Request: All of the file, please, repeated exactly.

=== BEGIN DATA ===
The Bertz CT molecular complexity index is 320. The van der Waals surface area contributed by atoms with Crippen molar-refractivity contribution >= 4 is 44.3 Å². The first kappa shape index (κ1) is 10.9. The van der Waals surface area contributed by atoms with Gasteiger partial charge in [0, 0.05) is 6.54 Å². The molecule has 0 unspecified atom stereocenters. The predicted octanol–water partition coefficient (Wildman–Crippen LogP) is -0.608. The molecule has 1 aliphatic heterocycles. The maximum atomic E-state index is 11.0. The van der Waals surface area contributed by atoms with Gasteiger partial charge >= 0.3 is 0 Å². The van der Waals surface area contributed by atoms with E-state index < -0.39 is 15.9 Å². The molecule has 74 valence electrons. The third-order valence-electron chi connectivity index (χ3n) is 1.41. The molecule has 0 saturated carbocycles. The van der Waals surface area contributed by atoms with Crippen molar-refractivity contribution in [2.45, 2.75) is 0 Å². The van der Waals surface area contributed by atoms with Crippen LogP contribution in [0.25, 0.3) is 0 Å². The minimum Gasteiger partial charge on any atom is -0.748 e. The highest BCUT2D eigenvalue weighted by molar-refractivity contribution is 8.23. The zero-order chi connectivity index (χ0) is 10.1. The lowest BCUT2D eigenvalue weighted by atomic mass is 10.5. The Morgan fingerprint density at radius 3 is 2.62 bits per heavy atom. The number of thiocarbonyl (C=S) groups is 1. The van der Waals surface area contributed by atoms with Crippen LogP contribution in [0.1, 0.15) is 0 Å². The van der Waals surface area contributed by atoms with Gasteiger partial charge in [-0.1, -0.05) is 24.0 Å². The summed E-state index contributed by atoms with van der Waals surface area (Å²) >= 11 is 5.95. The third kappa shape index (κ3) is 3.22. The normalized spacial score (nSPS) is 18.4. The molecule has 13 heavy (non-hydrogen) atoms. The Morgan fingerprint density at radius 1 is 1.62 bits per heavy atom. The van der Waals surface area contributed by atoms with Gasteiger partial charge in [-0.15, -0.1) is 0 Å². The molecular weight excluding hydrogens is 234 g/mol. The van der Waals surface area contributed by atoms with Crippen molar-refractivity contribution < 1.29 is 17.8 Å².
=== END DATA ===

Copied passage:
The Bertz CT molecular complexity index is 320. The van der Waals surface area contributed by atoms with Crippen molar-refractivity contribution >= 4 is 44.3 Å². The first kappa shape index (κ1) is 10.9. The van der Waals surface area contributed by atoms with Gasteiger partial charge in [0, 0.05) is 6.54 Å². The molecule has 0 unspecified atom stereocenters. The predicted octanol–water partition coefficient (Wildman–Crippen LogP) is -0.608. The molecule has 1 aliphatic heterocycles. The maximum atomic E-state index is 11.0. The van der Waals surface area contributed by atoms with Gasteiger partial charge >= 0.3 is 0 Å². The van der Waals surface area contributed by atoms with E-state index < -0.39 is 15.9 Å². The molecule has 74 valence electrons. The third-order valence-electron chi connectivity index (χ3n) is 1.41. The molecule has 0 saturated carbocycles. The van der Waals surface area contributed by atoms with Crippen molar-refractivity contribution in [2.45, 2.75) is 0 Å². The van der Waals surface area contributed by atoms with Crippen LogP contribution in [0.25, 0.3) is 0 Å². The minimum Gasteiger partial charge on any atom is -0.748 e. The highest BCUT2D eigenvalue weighted by molar-refractivity contribution is 8.23. The zero-order chi connectivity index (χ0) is 10.1. The lowest BCUT2D eigenvalue weighted by atomic mass is 10.5. The Morgan fingerprint density at radius 3 is 2.62 bits per heavy atom. The number of thiocarbonyl (C=S) groups is 1. The van der Waals surface area contributed by atoms with Crippen LogP contribution in [0.1, 0.15) is 0 Å². The van der Waals surface area contributed by atoms with Gasteiger partial charge in [-0.1, -0.05) is 24.0 Å². The summed E-state index contributed by atoms with van der Waals surface area (Å²) >= 11 is 5.95. The third kappa shape index (κ3) is 3.22. The normalized spacial score (nSPS) is 18.4. The molecule has 13 heavy (non-hydrogen) atoms. The Morgan fingerprint density at radius 1 is 1.62 bits per heavy atom. The van der Waals surface area contributed by atoms with Gasteiger partial charge in [-0.15, -0.1) is 0 Å². The molecular weight excluding hydrogens is 234 g/mol. The van der Waals surface area contributed by atoms with Crippen molar-refractivity contribution < 1.29 is 17.8 Å².